Matchstick Men

Rotten Tomatoes Critics - Certified Fresh 82%
Rotten Tomatoes Audience - Upright 74%
IMDb Rating 7.3 10 117


Downloaded 3,107 times
April 10, 2019



Alison Lohman as Karen
Beth Grant as Lois
Bruce McGill as Charlie
Sam Rockwell as Watson Bryant
1.83 GB
23.976 fps
116 min
P/S N/A / N/A

Movie Reviews

Reviewed by MisterWhiplash 9 / 10 / 10

A fine brew of psychological character and crime story. A-

Ridley Scott and Nicolas Cage deliver some of their best and most intelligent work in a few years, even if Matchstick Men is not quite either's great contribution for this year in film. What they have done, from Eric Garcia's novel (adapted by The Griffins), come off rather entertaining, if anything else, and boasts much more thought than would usually be attributed to such a Hollywood film. Nicolas Cage, who plays Roy, part anxious/obsessive compulsive, part sly con man, and part father to a daughter he never knew he had, is a main reason to see this movie. His performance is on par with someone like Jack Nicholson in As Good As It Gets for watch-ability of a truly sad lifestyle, and while Nicholson's performance was and still is funnier and more charming, Cage gets so into his character, the little mannerisms that pop up more often than expected, that we feel for the guy even as his eyes get twitchy and goes over certain spots in his house like a detective. He may be the most believable obsessive compulsive/con man you'll see in a long while. Add then an outgoing, occasionally sneaky daughter (Alison Lohman in a performance that skillfully balances sweetness and irritability, sorrow and playfulness in a teenage girl) to the mix, along with a protégé-cum-partner (a cool Sam Rockwell) who has a love/loathe relationship Roy, and there's the map work for an interesting, if here and there predictable, drama/comedy/crime film. Along with the performances, which are all above average (Cage could be deserved of an Oscar nomination come February, and Lohman could deserve the win possibly), is the visual framework that Scott pushes in each scene. By getting certain camera tricks, and fantastic editing by Dody Dorn (of 'Memento' fame), the viewer can really get into Roy's head even in the smaller scenes, the ones that have little to do with the plot and only to do with the neuroses of Roy (there is even a little touch that I loved when Roy is waiting online early in the film at the supermarket, and the music in the background is an excerpt of the mental hospital music from 'Cuckoo's Nest'). This echoes the style that Scorsese used in Bringing out the Dead, also with Cage, in moving the film to get so into the mood that the story, no matter how intriguing and important, becomes secondary. Which brings me to my own personal beef with the movie, and that is the last fifteen minutes or so. It was clever, up to a point, but as it unfolded, no matter how much I was still emotionally involved with these people, I felt that the twists (I won't reveal them here) undermined a lot of the rest of the film. It will be based on viewer to viewer, but I just thought that it did a little too much to jab at Roy's lifestyle. And yet, when I walked out of the theater, though I wasn't sure I had seen anything spectacular, I didn't feel like I had wasted time and money either. Matchstick Men is witty, sometimes wonderful moviemaking.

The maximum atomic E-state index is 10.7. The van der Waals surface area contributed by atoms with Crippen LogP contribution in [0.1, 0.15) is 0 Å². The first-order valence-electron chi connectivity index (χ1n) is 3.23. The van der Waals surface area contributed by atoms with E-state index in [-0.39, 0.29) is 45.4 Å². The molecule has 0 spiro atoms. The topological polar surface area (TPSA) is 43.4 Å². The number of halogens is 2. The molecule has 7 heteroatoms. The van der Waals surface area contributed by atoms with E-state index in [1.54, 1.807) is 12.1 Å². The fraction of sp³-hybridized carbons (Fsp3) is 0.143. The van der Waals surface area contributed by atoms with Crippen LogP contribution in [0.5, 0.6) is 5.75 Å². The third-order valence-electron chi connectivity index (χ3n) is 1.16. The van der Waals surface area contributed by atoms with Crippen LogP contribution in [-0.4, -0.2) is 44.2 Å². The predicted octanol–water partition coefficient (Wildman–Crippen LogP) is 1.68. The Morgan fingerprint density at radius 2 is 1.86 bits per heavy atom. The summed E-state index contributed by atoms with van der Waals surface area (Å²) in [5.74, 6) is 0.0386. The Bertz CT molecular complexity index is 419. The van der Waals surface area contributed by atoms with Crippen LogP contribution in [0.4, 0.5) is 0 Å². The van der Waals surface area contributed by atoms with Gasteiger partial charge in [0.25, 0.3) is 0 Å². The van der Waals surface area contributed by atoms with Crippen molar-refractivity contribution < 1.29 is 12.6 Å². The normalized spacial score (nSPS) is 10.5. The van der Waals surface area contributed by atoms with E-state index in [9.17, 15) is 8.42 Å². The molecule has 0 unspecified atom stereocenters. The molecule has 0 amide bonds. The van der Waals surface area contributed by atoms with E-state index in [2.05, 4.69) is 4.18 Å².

Reviewed by gothicus-33216 5 / 10 / 10


it's a contrived piece of garbage forced down your throat. whoever wrote this crap didn't bother a bit to think it through. it's virtually impossible for any of this to make sense or the so-called twist in the end. this is a movie you keep asking yourself why? why doesn't this genius speak to his wife for once? were these guys psychics too? how could they even predict all of this? need for a new shrink...? a daughter...? so therefore access to his safety box? and of course the happy ending; marriage and a new life with a woman he was barely exchanging words at grocery store give me a break

Reviewed by Anthony Iessi 5 / 10 / 10

Stick-men or Straw-men?

What starts out as a fascinating character study and inventive crime thriller becomes a by-the- numbers caper with a phony story about father and daughter. Almost completely abandoning the fact that Cage's character has a devastating case of OCD. In terms of story structure and character development, this is a huge error. Nicholas Cage is at his all-time best when he gets into the character of Roy. His ticks and his habits. It's Leaving Las Vegas good. If he isn't fully functioning person, commit to it and take the situation as far as it could go. Ridley Scott decided to play it safe. Ultimately, we suffer with a scattershot film. Arguably, a forgotten Ridley Scott film and it's easy to see why. Considering a man with titles like Alien and Blade Runner under his belt, Matchstick Men almost seems like amateur hour.

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